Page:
2) Don’t eat near the major attractions. Half of the trip we stayed right near the Eiffel Tower. The other half, we stayed in a young and trendy area that was not littered with hotels or ‘must see’ venues. The difference in both quality and price of food between the two areas was astounding! Paris is so walkable that it only takes minimal effort to put some distance between yourself and the tourist-y areas.
3) Let your eyes guide you. Having limited cell service in Paris meant I could not stop on the street and Google a place that looked nice from the outside. I had to use a mixture of people watching, intuition and quick attempts at translation to determine if I wanted to dine at a restaurant or not. Thankfully, numbers are the same in English and French so once I determined it if place fit my budget (nearly every restaurant displays their menu outside) I then studied what type of clientele were dining and how busy the place was. The only time this steered me wrong is when I quickly glanced at an incredibly busy café and decided to eat an early dinner there. Only after receiving an incredibly dull meal did I relaize that the people surrounding me were only drinking wine and coffee. Oops!
4) Dining is part of the experience. When budgeting for your trip, remember that eating like a local is as key to your Paris trip as walking the Seine or seeing Notre Dame. Take your time with the experience, savour the dishes and the wine (oh, the WINE!) and enjoy. Dining, in Paris, is not a means to an end. It is trip in its own right.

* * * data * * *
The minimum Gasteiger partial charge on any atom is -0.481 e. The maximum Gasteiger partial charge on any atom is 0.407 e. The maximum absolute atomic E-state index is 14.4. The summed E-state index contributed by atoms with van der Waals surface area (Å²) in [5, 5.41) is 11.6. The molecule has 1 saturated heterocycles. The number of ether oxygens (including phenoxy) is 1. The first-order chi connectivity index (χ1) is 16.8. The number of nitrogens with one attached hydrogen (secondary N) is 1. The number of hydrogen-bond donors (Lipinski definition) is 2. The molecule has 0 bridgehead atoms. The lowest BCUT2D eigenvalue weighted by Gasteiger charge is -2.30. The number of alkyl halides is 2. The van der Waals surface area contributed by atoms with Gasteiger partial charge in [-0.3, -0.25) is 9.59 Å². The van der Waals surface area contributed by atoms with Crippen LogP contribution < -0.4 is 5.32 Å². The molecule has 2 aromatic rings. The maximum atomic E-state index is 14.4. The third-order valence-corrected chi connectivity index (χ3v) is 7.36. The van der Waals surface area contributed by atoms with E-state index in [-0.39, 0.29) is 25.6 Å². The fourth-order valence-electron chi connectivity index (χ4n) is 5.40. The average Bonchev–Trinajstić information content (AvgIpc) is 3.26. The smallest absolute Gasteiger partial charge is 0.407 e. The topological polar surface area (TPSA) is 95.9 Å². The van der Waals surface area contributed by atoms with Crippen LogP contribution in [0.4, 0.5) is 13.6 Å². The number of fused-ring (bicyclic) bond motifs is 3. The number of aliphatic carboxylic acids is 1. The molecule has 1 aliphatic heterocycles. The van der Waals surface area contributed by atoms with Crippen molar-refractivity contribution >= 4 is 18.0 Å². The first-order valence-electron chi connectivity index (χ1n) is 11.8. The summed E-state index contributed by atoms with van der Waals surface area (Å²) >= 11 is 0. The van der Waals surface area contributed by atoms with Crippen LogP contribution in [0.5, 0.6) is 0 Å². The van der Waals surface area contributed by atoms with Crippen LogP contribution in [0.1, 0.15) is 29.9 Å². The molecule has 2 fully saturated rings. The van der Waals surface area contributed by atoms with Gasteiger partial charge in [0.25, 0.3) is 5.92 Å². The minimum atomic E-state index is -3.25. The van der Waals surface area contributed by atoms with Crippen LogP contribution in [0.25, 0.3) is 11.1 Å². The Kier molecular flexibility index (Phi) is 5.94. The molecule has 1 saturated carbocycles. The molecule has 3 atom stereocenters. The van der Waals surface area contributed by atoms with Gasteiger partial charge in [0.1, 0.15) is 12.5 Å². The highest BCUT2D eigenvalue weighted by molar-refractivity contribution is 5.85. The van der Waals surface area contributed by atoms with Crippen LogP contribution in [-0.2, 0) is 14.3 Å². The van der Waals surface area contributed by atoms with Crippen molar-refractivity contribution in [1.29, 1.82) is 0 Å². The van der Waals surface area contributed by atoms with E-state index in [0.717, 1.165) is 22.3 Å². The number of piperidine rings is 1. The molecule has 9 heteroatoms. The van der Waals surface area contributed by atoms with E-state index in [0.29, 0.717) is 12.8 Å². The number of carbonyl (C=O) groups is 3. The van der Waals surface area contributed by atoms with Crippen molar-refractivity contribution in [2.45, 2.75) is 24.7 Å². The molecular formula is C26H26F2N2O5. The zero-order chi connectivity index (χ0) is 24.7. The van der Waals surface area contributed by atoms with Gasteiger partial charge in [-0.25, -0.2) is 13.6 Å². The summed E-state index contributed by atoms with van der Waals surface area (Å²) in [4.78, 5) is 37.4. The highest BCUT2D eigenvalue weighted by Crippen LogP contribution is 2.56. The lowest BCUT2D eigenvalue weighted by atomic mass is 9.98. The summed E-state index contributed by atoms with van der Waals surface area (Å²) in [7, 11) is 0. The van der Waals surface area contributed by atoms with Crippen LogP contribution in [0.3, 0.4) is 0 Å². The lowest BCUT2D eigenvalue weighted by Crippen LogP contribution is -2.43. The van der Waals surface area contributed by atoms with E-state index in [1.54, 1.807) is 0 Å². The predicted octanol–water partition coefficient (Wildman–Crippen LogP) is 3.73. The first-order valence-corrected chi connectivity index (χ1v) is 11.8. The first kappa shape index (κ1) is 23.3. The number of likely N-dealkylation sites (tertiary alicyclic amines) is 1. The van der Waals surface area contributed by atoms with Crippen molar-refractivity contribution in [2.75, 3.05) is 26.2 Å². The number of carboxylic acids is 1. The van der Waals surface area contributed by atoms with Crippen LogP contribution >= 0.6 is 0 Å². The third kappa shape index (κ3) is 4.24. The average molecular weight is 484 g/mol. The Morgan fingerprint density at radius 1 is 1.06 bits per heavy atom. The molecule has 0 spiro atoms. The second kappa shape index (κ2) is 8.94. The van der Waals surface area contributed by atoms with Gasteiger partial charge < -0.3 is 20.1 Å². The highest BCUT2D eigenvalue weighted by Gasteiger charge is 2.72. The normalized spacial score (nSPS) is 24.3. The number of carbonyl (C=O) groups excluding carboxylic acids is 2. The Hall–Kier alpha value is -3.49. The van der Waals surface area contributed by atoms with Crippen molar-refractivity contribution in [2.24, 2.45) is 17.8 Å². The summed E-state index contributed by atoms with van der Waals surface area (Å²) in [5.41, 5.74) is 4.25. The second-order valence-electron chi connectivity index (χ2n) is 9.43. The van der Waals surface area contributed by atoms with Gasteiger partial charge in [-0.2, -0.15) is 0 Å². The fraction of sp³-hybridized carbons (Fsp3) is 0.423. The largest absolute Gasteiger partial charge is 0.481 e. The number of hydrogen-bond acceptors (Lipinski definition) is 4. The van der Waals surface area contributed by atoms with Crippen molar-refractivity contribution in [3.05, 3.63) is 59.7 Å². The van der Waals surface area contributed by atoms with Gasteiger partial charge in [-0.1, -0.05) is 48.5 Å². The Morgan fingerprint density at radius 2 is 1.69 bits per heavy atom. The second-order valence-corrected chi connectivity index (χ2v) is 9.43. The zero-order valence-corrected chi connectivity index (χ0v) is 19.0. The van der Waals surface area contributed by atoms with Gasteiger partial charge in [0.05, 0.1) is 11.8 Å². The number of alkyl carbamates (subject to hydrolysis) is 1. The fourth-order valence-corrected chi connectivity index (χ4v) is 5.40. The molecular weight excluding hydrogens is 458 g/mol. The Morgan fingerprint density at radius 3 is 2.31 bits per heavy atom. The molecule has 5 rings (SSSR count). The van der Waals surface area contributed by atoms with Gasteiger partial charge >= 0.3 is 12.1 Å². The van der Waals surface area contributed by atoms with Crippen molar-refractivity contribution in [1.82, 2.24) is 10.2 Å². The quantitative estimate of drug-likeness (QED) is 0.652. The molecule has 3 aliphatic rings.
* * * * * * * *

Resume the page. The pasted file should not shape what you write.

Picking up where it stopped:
5) Ask for help! A French menu can be a bit difficult to navigate no matter what level of Français you speak. I attended a French only school for 12 years and worked in multiple functionally bilingual roles over the past few years and I still had difficulty understanding just what was on the menu. The best way to ensure you are confident in your meal is to ask for help. Waiters aren’t there to just hand you your dishes and keep your wine glass full! They are ambassadors of their Chef’s cuisine and are well educated in the dishes. Don’t be afraid to ask what their recommendation is house specialty. If anything, asking our waiter for recommendations pleased them so much that we had a more engaging and fun experience with better service!